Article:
The official synopsis of the film is “North is everywhere solitary. Here is all North. This is a record of the people I met in the North. However, my memory is fragmented and does not get the point at all. Now I’m starting to wonder if my efforts came to nothing. I’m just getting the occasional recognition of the existence of the world through the dull pain changes shape little by little”.
Ab out the film the filmmaker says “with this film, I hope to explore the invisible source of anxiety and suffering while depicting the absurdity and sadness of human existence, to finally make people feel even a little bit of hope for the real world”.
I have watched the film twice and I guess that is what I saw but I’m really not sure. The narrative which is only displayed in written form on the screen didn’t give me much information about what the images on the screen meant. The film is visually stunning, which is what I would expect from a film by Koji because he is a master of the drawn image. It is based on his illustrations that were serialized on the cover of the monthly literary magazine Bubgu-Kai from 2012 to 2014.
The first time that I watched the film I sat back and drank in the beautiful images, music, and sound design. There is no dialogue but written text which stayed on the screen long enough that you can comfortably read it. During the second viewing, I concentrated on the text. The music also added a lot to the feel of the film for me. For it, Koji used the music of the Dutch bandleader, composer, arranger, and sax player Willem Breuker (1944 – 2010).
I don’t think this is a film for everyone. I found the beautiful film very Zen but some people that I talked to found it very slow. If you expect a plot that is laid out for you and fast-paced action this is not the film for you; however, if you sit back, relax and let the beautiful images carry you away you should find it a very enjoyable seventy minutes.
Dozens of Norths is just beginning its festival tour. It has already been awarded the Special Jury Award for Feature Films at the Eighth New Chitose Airport International Animation Festival located in Hokkaido, Japan. It also garnered an Excellence Award at the Japan Media Arts Festival.
Lisbon is a beautiful city with many wonderful attractions. Ponte de Abril Bridge was built by the American Bridge Company which also constructed the Golden Gate Bridge and you can’t miss the similarities to the famous San Francisco landmark. The city also boasts one of the biggest and best flea markets in the world. It is also home to some of the best food in the world and, of course, there is fado, a style of Portuguese singing that is famous for its expressive and melancholy character.
The city is also home to the Museu da Marioneta (The Marinette Museum). Portugal has a long tradition of puppet theatre. The museum has the largest collection of Portuguese-made puppets in the world as well as an extensive assemblage of marionettes and masks from all over the world. Located in the historic Convento das Bernardas which was founded in 1653, the museum is a place that should not be missed when you visit Lisbon. You can watch a video about the museum on their website: https://www.museudamarioneta.pt/
For the last fifteen years, Monstra and the museum have partnered to organize a special exhibition during the festival. This year’s presentation was On the Other Side of the Camera, My Grandfather’s Demons. The exhibition featured sets, props, and characters from Portuguese animator Diogo Carvalho’s upcoming eighty-minute feature film My Grandfather’s Demons. This will be the first Portuguese feature-length stop motion puppet film.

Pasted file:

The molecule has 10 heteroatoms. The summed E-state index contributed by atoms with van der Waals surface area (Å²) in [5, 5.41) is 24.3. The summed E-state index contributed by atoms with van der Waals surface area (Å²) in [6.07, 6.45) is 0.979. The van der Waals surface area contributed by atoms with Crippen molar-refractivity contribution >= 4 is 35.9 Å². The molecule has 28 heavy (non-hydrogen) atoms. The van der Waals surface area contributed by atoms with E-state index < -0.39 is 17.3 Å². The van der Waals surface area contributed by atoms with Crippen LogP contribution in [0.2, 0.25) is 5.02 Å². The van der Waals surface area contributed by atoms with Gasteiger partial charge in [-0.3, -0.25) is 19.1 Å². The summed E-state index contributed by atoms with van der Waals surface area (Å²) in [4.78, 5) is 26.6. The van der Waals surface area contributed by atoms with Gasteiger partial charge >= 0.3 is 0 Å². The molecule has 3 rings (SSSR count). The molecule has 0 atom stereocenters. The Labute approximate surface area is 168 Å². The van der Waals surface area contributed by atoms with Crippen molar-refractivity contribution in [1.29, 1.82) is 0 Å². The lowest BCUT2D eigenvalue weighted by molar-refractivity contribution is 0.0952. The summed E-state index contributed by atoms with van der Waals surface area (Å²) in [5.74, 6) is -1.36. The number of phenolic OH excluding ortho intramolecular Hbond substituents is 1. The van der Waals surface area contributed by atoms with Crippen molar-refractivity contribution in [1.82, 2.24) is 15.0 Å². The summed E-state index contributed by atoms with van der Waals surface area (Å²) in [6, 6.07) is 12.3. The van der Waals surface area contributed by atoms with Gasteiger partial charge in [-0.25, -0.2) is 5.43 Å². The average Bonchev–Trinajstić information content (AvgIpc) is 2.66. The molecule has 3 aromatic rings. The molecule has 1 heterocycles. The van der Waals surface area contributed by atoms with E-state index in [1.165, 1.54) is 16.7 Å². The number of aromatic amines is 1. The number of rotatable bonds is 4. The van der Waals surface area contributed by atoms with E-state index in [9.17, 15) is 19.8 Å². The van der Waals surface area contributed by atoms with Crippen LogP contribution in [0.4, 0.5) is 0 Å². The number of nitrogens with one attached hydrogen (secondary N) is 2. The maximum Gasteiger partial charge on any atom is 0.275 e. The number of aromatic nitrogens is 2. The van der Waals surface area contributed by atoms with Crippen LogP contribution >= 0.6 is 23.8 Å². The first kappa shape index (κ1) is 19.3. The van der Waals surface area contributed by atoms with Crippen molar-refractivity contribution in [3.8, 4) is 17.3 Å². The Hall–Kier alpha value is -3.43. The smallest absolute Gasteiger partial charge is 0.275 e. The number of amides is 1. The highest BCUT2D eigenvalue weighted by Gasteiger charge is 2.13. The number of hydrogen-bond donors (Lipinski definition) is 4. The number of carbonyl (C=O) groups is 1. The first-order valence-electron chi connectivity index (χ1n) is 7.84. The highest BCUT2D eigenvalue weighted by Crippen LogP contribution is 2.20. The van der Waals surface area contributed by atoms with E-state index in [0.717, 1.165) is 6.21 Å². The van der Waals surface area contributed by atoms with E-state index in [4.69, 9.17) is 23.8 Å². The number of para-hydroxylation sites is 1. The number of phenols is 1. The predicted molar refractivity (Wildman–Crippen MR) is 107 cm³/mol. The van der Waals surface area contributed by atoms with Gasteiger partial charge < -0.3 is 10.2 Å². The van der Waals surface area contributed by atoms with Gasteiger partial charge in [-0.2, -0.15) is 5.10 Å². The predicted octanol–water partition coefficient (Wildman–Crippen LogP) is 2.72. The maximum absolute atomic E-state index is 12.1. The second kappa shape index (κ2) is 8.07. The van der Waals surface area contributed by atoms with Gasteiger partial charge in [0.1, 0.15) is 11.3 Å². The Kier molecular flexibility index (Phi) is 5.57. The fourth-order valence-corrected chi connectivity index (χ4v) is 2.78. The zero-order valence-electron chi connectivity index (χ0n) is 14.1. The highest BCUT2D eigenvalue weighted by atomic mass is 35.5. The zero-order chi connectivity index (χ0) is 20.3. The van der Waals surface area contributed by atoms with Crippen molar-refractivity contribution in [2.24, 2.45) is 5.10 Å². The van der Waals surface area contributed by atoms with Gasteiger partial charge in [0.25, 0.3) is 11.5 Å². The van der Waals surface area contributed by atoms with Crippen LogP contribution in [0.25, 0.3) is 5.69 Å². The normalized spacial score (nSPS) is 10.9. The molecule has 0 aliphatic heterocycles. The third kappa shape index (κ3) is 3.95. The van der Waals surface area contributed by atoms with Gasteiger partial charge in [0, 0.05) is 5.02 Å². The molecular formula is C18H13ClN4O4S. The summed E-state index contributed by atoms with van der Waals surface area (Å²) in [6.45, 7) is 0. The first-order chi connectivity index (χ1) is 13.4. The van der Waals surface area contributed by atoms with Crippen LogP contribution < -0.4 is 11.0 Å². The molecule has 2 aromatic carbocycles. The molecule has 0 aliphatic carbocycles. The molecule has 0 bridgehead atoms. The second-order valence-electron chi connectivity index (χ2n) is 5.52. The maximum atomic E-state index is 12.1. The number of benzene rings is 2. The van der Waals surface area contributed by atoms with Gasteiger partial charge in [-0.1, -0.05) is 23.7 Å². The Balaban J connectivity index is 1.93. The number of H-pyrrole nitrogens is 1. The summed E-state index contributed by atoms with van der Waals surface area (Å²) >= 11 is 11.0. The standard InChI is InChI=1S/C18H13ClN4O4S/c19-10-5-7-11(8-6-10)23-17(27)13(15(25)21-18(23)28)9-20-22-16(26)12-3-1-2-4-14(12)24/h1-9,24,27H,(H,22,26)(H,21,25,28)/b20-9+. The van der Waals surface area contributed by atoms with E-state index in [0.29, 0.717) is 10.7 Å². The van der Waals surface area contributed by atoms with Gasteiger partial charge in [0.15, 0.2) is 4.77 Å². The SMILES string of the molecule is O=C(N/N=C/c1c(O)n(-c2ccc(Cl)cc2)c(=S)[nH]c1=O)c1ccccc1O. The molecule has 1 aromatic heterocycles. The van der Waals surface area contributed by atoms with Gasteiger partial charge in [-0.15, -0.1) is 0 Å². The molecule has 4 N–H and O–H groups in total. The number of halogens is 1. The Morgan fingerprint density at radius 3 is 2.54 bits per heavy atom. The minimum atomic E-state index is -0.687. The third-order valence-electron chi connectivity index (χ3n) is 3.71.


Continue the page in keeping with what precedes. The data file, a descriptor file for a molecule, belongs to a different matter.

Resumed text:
It is the story of Rosa, a successful professional working in a big city. The sudden death of her grandfather brings her back to the isolated house where she was raised. Full of anxiety, stress, and remorse she decides to rebuild the ruined house and fields that she has inherited. As she gradually learns her grandfather’s secrets, she also confronts her own demons.
The exhibition featured many of the intricate sets created for the film including a large detailed diorama of the house and the surrounding hillside. There was also a making-of video. The story takes place in the Tras-os-montes region of Portugal with rolling hills and dry plateaus. It is obvious that a great deal of research went into the creation of the sets. The look and texture of the terra cotta house, the landscape, and the vegetation seem so real that if they had not been miniatures, it would have been easy to mistake them for the real thing.
My Grandfather’s Demons is slated for release in mid-2022. I am looking forward to seeing how the sets transfer to the big screen.
A second exhibition was mounted at the Sociedade National De Belas-Artes. It contained more than two hundred works by Great Britain’s master of drawing Joanna Quin and Bulgarian Anri Koulev.
Joanna’s section featured almost one hundred original drawings from all eight of her films. Beginning with her 1986 raucous comedy Girl’s Night Out, which first introduced us to Joanna’s endearing character Beryl, the exhibition was an amazing collection of the brilliant animator's work. There was also a video with a larger-than-life Joanna talking about her work.
Anri Koulev is a director and illustrator. His work was represented by a retrospective of six dozen of his drawings ranging in topic from politics and erotica to animation.
A third part of the exhibition was a tribute to BAP Studio’s anniversary. It contained original artwork from eight of the studio’s films.
This year the café at the cinema was closed so the nearby Cinemateca Portugesa restaurant became the new festival café. I can’t believe that in all of the years I have been visiting Lisbon I have never discovered the Cinemateca. It is a real treasure. Founded in the early 1950s, it promotes the conservation and knowledge of cinematographic history. The cinema has two screening rooms showing prints of classic films. The building also has a Museum of Cinema which contains an impressive collection of antique cinema equipment. There is a bookstore and a restaurant that serves delicious food and drink at a very reasonable price.
I would like to thank Vitor Carrico press and PR manager at Turismo de Lisbon for arranging my visit to the festival. I also thank production manager Priscila Carvalho for all of her assistance in making my trip run smoothly. As always my stay at the Hotel Flordia was delightful and perfect for any movie buff with each room named after a different movie star and original movie posters in each room.
The next MONSTRA will be held 16 – 27 March 2023
You can learn more about the festival at: monstrafestival.com